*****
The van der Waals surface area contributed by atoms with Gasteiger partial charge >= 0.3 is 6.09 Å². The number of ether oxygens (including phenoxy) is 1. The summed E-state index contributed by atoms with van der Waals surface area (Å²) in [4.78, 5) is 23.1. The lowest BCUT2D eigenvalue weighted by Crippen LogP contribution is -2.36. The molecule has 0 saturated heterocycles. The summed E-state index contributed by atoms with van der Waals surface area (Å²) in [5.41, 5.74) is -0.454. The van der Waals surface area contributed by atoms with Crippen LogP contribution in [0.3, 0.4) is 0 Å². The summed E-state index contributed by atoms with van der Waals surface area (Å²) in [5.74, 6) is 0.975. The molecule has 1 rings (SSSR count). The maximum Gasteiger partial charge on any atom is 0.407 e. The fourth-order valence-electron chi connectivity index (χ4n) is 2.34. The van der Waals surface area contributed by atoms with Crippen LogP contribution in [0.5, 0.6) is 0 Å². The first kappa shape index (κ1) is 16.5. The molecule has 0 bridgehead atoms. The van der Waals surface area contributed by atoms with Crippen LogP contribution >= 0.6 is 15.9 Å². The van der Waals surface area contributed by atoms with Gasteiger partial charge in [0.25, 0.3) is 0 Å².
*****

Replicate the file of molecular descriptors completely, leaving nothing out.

The van der Waals surface area contributed by atoms with Gasteiger partial charge >= 0.3 is 6.09 Å². The number of ether oxygens (including phenoxy) is 1. The summed E-state index contributed by atoms with van der Waals surface area (Å²) in [4.78, 5) is 23.1. The lowest BCUT2D eigenvalue weighted by Crippen LogP contribution is -2.36. The molecule has 0 saturated heterocycles. The summed E-state index contributed by atoms with van der Waals surface area (Å²) in [5.41, 5.74) is -0.454. The van der Waals surface area contributed by atoms with Crippen LogP contribution in [0.3, 0.4) is 0 Å². The summed E-state index contributed by atoms with van der Waals surface area (Å²) in [5.74, 6) is 0.975. The molecule has 1 rings (SSSR count). The maximum Gasteiger partial charge on any atom is 0.407 e. The fourth-order valence-electron chi connectivity index (χ4n) is 2.34. The van der Waals surface area contributed by atoms with Crippen LogP contribution in [0.5, 0.6) is 0 Å². The first kappa shape index (κ1) is 16.5. The molecule has 0 bridgehead atoms. The van der Waals surface area contributed by atoms with Crippen LogP contribution >= 0.6 is 15.9 Å². The van der Waals surface area contributed by atoms with Gasteiger partial charge in [0.25, 0.3) is 0 Å².